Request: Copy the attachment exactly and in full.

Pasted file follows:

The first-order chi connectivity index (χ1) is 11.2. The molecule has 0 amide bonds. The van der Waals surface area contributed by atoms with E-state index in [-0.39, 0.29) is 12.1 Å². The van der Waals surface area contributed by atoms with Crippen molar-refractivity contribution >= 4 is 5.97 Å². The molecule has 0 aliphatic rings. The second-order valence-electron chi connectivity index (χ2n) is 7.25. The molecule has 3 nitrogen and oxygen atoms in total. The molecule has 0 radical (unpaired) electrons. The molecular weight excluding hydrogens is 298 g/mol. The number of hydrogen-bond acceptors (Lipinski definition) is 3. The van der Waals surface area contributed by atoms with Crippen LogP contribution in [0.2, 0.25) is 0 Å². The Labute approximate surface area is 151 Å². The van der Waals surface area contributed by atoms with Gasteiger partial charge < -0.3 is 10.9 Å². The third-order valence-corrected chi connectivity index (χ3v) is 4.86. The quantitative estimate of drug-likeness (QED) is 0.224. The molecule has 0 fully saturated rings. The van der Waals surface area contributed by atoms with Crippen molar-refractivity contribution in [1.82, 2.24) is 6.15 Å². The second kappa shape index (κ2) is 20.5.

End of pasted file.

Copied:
The first-order chi connectivity index (χ1) is 11.2. The molecule has 0 amide bonds. The van der Waals surface area contributed by atoms with E-state index in [-0.39, 0.29) is 12.1 Å². The van der Waals surface area contributed by atoms with Crippen molar-refractivity contribution >= 4 is 5.97 Å². The molecule has 0 aliphatic rings. The second-order valence-electron chi connectivity index (χ2n) is 7.25. The molecule has 3 nitrogen and oxygen atoms in total. The molecule has 0 radical (unpaired) electrons. The molecular weight excluding hydrogens is 298 g/mol. The number of hydrogen-bond acceptors (Lipinski definition) is 3. The van der Waals surface area contributed by atoms with Crippen LogP contribution in [0.2, 0.25) is 0 Å². The Labute approximate surface area is 151 Å². The van der Waals surface area contributed by atoms with Gasteiger partial charge < -0.3 is 10.9 Å². The third-order valence-corrected chi connectivity index (χ3v) is 4.86. The quantitative estimate of drug-likeness (QED) is 0.224. The molecule has 0 fully saturated rings. The van der Waals surface area contributed by atoms with Crippen molar-refractivity contribution in [1.82, 2.24) is 6.15 Å². The second kappa shape index (κ2) is 20.5.